So far I have been successful. My great ambition is to break up the outlaw gangs along the river. I have never ventured in there yet because I've been waiting to get the lieutenant I needed. You, of course, are the man I had in mind. It's my idea to start way up the Rio Grande and begin with Cheseldine. He's the strongest, the worst outlaw of the times. He's more than rustler.

Better strike straight for El Paso, snook around there and hear things. Then go to Valentine. That's near the river and within fifty miles or so of the edge of the Rim Rock. Somewhere up there Cheseldine holds fort. Somewhere to the north is the town Fairdale. But he doesn't hide all the time in the rocks. Only after some daring raid or hold-up.

I've always suspected them the same gang. None of us ever seen Cheseldine an' thet's strange, when Knell, Poggin, Panhandle Smith, Blossom Kane, and Fletcher, they all ride here often. No, Poggin doesn't come often. But the others do. For thet matter, they're around all over west of the Pecos." "Now I'm puzzled over this," said Duane.

No person of veracity known to Colonel Webb had ever seen Cheseldine, and those who claimed that doubtful honor varied so diversely in descriptions of the chief that they confused the reality and lent to the outlaw only further mystery. Strange to say of an outlaw leader, as there was no one who could identify him, so there was no one who could prove he had actually killed a man.

These lulls are pretty surely indicative of a big storm sooner or later. And Cheseldine's deals, as they grow fewer and farther between, certainly get bigger, more daring. There are some people who think Cheseldine had nothing to do with the bank-robberies and train-holdups during the last few years in this country. But that's poor reasoning.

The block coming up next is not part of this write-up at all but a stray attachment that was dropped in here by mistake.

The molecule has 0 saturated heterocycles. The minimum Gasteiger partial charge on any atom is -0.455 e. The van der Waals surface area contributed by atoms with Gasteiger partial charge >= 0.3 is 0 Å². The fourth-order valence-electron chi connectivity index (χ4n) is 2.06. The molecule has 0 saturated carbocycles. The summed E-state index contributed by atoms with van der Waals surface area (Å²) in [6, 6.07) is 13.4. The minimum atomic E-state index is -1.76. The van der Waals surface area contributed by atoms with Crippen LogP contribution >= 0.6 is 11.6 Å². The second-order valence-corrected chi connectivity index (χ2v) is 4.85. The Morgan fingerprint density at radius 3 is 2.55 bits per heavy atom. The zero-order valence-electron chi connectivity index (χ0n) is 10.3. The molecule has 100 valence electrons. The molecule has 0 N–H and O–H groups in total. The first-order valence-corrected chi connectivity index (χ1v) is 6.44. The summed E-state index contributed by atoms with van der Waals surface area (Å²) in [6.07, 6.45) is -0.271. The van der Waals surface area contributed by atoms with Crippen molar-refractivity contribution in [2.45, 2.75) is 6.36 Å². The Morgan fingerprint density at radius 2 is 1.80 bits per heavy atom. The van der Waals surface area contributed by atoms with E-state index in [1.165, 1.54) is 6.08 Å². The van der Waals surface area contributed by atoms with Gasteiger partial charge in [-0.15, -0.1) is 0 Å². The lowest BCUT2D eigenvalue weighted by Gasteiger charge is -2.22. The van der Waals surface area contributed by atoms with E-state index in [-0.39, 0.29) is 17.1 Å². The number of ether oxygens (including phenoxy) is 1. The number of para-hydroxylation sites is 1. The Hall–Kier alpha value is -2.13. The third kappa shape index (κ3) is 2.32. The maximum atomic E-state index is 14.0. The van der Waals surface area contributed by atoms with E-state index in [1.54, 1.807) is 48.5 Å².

All down along the ride from El Paso Duane had heard of Cheseldine, of his band, his fearful deeds, his cunning, his widely separated raids, of his flitting here and there like a Jack-o'-lantern; but never a word of his den, never a word of his appearance. Next morning Duane did not return to Ord.

Duane, watching this rude man, marveled at the change in him, the sudden checking movement, the proof of a wonderful fear and loyalty. It all meant Cheseldine, a master of men! "WHO AIR YOU?" queried Fletcher, in a queer, strained voice. "You gave me a handle, didn't you? Dodge. Thet's as good as any. Shore it hits me hard. Jim, I've been pretty lonely for years, an' I'm gettin' in need of pals.

"Why, Cheseldine's." Fletcher's beard nodded as his jaw dropped. Duane laughed. "I run into him the other day. Knowed him on sight. Sure, he's the king-pin rustler. When he seen me an' asked me what reason I had for bein' on earth or some such like why, I up an' told him." Fletcher appeared staggered. "Who in all-fired hell air you talkin' about?" "Didn't I tell you once? Cheseldine.

Duane could not judge whether the Colonel had a hobby of that subject or the outlaws were so striking in personality and deed that any man would know all about them. The great name along the river was Cheseldine, but it seemed to be a name detached from an individual.

King Fisher you know him, I reckon, fer he's half the time livin' among respectable folks. King is a pretty good feller. It'll do to tie up with him ant his gang. Now, there's Cheseldine, who hangs out in the Rim Rock way up the river. He's an outlaw chief. I never seen him, though I stayed once right in his camp. Late years he's got rich an' keeps back pretty well hid.